TABLE READER: Ha ha! Sometimes they can’t even be certain about how many oracles there are! We almost have to assign our own subscripts to distinguish roles – I gave out colour coded name tags. The clingy bouquet is not so much intoxicating, it’s more… mismatched; not so much rhubarb and custard as meatloaf gelato or Smell the Truck.
TABLE MIC: Smell the Truck wooo, gee, love that show. Trukin’ Lickin’ Good’! Which leads me to ask: who is cooking here? What is being cooked? It’s only when you look at it all this way that you realise that something’s been stolen.
TABLE READER: Ah, yeah – I didn’t figure that out until after it’d been dramatised.
[Your Custom Logo Here] is/are the world’s leading [insert here] having pioneered [insert here] in a time of unprecedented abundance and choice of innovation speed. This updated, genuine, [Your Custom Logo Here] 💱 stigma funnel is an 8K porous rebus that sieves clinamen; offering a spasmodic fostering of mercy and sinew.
Love these fun pops of rethreaded neon brown skirting this vibrant trim. Look! They have a life effect of their own; stamping their instant mindset onto every versatile, handy surface. No cheap shallowfake apophenics here. The heroic colour pops are off the bandwidth scale. Each pop differs in each unique sapwood ray, but these scintillating rivulets pose no danger to the overall luxury co-ord vocab of the cellular structure. Pulsating through the xylem, these tense flashes are fizzing the most adulation among the stealthiest of the real-estate community, (but so did misted stripes with murmuring monograms; ≭☖⌧∂≛ππ!)
Need we mention Michael Kors Outlet? Odorous bang-on realtors not your thing? Here’s a heartening revelation: I’m terrified of their whimsical dance; let them be disposable. Bucking antiquated fluro-fossilisation, the re-inventory incubates only the firmest and cleanest lines, cutaenous-inspired gun metal chevrons tinged with optional functions for actually significant living, dining and bedrooming. Not the usual lurid fretless syrup; this packs an unexpectedly dense fibrous bulk, taking the central knot with confidently expensive defiance. Incomprehensible coppicing.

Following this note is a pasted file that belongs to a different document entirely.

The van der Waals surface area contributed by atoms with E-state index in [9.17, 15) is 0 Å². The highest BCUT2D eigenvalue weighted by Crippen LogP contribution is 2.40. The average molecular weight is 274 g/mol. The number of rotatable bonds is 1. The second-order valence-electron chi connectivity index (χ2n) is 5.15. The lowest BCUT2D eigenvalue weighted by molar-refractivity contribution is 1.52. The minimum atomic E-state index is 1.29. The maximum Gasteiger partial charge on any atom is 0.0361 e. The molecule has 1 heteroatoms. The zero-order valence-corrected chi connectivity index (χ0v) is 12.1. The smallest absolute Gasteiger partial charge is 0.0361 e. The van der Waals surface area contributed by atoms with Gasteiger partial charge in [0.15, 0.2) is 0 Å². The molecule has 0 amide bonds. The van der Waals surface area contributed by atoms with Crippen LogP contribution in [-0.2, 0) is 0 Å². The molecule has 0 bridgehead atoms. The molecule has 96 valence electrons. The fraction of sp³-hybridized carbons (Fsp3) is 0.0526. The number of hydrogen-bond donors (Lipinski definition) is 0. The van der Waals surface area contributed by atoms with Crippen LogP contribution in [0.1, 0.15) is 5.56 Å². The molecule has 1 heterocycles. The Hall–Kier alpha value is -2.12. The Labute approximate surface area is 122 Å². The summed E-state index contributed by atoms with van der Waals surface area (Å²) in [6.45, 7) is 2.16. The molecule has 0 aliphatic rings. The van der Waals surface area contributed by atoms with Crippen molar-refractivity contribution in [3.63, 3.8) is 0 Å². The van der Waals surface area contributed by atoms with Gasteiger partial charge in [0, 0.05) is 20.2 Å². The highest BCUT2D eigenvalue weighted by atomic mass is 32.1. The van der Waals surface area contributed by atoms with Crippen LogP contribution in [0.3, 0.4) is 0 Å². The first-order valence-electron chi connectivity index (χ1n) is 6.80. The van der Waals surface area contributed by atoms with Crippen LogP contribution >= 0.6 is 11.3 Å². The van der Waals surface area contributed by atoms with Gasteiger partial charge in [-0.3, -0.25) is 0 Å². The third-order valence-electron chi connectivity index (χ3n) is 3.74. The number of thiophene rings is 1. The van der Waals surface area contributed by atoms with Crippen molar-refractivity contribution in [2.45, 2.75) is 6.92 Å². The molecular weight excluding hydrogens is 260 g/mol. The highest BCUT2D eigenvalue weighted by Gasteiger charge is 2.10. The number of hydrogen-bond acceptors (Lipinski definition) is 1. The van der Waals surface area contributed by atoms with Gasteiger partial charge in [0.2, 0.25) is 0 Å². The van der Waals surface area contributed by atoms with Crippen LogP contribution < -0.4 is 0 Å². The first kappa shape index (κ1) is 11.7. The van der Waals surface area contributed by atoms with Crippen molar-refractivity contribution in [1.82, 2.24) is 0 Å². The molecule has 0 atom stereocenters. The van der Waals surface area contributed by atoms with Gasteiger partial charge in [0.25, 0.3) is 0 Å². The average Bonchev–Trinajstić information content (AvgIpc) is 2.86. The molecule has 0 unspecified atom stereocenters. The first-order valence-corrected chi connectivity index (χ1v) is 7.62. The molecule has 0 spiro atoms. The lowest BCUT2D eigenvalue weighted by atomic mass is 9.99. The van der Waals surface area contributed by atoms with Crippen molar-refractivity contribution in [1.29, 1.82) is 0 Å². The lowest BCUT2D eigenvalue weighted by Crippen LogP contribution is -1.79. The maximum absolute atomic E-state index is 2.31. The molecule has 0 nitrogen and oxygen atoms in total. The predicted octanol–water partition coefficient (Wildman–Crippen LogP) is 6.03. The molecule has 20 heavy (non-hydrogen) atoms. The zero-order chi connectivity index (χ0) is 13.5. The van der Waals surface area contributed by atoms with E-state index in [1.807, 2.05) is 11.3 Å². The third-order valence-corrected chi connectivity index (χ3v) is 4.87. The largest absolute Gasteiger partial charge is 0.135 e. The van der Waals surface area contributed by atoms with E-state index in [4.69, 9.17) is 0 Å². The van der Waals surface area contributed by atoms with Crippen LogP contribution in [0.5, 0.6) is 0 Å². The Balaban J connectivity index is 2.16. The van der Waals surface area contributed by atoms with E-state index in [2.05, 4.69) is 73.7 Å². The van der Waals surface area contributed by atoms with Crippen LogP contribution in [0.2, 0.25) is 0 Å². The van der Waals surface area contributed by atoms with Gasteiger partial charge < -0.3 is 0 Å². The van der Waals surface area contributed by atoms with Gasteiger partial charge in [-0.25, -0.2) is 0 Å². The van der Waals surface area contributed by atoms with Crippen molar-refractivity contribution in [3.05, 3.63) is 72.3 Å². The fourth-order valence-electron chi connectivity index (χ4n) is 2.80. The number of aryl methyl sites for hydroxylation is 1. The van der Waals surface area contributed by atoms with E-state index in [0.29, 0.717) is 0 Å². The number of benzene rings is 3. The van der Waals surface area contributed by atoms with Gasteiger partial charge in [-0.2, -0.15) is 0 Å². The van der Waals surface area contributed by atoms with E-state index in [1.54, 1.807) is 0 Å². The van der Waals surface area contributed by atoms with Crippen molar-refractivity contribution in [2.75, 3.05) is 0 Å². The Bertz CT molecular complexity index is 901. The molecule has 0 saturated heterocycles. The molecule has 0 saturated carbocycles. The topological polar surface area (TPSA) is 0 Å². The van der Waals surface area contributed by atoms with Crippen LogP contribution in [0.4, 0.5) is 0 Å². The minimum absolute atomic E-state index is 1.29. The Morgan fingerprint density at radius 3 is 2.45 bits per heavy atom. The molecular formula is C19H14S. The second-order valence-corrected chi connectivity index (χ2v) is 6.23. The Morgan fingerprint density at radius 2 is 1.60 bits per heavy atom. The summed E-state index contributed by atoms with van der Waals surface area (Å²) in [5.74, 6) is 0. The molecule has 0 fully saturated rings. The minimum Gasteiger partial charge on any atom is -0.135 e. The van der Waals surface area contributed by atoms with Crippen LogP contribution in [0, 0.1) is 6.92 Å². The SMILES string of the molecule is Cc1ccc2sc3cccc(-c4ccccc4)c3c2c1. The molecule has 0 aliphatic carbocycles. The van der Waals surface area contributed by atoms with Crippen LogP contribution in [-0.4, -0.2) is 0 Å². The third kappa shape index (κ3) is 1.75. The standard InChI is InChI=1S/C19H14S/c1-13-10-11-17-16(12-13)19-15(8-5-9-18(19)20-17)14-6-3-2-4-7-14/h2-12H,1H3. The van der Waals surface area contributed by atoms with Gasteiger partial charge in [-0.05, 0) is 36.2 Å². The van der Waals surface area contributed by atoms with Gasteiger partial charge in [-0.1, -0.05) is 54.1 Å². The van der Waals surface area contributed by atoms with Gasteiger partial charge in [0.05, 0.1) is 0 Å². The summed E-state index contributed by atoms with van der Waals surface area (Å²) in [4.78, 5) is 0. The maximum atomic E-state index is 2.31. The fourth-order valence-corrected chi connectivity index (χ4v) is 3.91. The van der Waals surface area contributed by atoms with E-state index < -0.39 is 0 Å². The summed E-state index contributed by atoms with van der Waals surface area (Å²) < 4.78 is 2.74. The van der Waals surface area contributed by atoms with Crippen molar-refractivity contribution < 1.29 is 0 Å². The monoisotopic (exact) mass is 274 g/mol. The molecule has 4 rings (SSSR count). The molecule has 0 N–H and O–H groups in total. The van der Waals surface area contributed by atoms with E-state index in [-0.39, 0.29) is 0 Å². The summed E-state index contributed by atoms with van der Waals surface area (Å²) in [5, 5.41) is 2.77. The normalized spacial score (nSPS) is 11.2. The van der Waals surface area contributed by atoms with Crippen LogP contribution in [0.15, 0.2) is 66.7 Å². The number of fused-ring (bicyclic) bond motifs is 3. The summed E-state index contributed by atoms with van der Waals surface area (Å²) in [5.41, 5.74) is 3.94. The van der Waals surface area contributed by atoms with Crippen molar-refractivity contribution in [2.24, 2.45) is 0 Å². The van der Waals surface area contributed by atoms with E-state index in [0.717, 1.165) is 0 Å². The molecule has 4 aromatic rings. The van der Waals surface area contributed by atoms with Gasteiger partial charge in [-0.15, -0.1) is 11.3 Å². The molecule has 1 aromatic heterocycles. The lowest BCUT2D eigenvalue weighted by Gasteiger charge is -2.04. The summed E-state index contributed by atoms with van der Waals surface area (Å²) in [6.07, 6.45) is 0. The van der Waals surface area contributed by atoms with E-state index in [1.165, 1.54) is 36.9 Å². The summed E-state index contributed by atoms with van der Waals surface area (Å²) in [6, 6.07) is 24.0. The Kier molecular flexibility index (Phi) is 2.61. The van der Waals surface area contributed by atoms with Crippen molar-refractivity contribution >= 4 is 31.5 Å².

Cellulose-depleted chevrons automatically update as juicy reclining tripods, anisotropically spun from regenerated fibrous molecules. Keeping ahead of what’s relevant, it sinks into the concealed active pathways, sleekly altering the distribution and congelation of pores, to appoint a lurid mob of mortal figures compelled to gnaw the nebulous +T£ip openpiss surface. Smoky, surly, and just w…
A two-week sprint on ‘Weird Studies?’ as part of the MA Contemporary Art Theory programme. ‘Weird Studies?’ participants will attempt to respond to this provocation:
‘”Weird Studies” is a scholarly field that doesn’t and can’t exist. The Weird is that which resists any settled explanation or frame of reference. It is the bulging file labelled “other/misc.” in our mental filing cabinet, full of supernatural entities, magical synchronicities, and occult rites. But it also appears when a work of art breaks in on our habits of perception and ordinary things become uncanny. ‘https://www.weirdstudies.com/about …’
I’m aiming to teach the sprint ‘in the open’ (OER) as much as possible.
the peristaltic gurglings of this gastēr-investigative procedural – a
soooo welcomed addition to the ballooning corpus of slot-versatile bad
eggs The Confraternity of Neoflagellants (CoN) – [users] and
#influencers everywhere will be belly-joyed to hold hands with
neomedieval mutter-matter that literally sticks and branches, available
from punctum in both frictionless and grip-gettable boke-shaped formats.
A game-changer in Brownian temp-controlled phoneme capture, Pan-Pan’s writhing paginations are completely oxygen-soaked, overwriting the flavour profiles of 2013’s thN Lng folk 2go